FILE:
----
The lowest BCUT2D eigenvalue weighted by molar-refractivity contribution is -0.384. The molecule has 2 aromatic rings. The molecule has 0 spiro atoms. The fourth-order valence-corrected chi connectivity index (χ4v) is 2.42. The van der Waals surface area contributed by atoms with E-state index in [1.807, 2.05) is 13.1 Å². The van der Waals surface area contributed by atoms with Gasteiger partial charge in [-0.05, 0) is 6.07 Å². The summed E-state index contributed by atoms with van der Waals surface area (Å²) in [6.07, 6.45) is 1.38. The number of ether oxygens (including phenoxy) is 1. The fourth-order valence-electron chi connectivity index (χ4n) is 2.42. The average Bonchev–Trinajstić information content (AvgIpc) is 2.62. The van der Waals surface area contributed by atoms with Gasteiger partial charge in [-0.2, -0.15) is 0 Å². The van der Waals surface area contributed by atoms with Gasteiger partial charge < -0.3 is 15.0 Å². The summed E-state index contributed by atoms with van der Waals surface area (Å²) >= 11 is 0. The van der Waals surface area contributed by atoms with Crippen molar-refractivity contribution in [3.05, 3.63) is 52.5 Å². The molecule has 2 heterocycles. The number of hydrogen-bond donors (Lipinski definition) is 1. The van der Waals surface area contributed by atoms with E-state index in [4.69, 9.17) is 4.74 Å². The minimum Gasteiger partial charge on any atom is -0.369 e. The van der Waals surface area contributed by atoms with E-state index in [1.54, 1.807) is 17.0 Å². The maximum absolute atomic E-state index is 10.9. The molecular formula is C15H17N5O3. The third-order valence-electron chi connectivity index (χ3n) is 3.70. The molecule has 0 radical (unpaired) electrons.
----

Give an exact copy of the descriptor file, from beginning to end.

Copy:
The lowest BCUT2D eigenvalue weighted by molar-refractivity contribution is -0.384. The molecule has 2 aromatic rings. The molecule has 0 spiro atoms. The fourth-order valence-corrected chi connectivity index (χ4v) is 2.42. The van der Waals surface area contributed by atoms with E-state index in [1.807, 2.05) is 13.1 Å². The van der Waals surface area contributed by atoms with Gasteiger partial charge in [-0.05, 0) is 6.07 Å². The summed E-state index contributed by atoms with van der Waals surface area (Å²) in [6.07, 6.45) is 1.38. The number of ether oxygens (including phenoxy) is 1. The fourth-order valence-electron chi connectivity index (χ4n) is 2.42. The average Bonchev–Trinajstić information content (AvgIpc) is 2.62. The van der Waals surface area contributed by atoms with Gasteiger partial charge in [-0.2, -0.15) is 0 Å². The van der Waals surface area contributed by atoms with Gasteiger partial charge < -0.3 is 15.0 Å². The summed E-state index contributed by atoms with van der Waals surface area (Å²) >= 11 is 0. The van der Waals surface area contributed by atoms with Crippen molar-refractivity contribution in [3.05, 3.63) is 52.5 Å². The molecule has 2 heterocycles. The number of hydrogen-bond donors (Lipinski definition) is 1. The van der Waals surface area contributed by atoms with E-state index in [4.69, 9.17) is 4.74 Å². The minimum Gasteiger partial charge on any atom is -0.369 e. The van der Waals surface area contributed by atoms with E-state index in [1.54, 1.807) is 17.0 Å². The maximum absolute atomic E-state index is 10.9. The molecular formula is C15H17N5O3. The third-order valence-electron chi connectivity index (χ3n) is 3.70. The molecule has 0 radical (unpaired) electrons.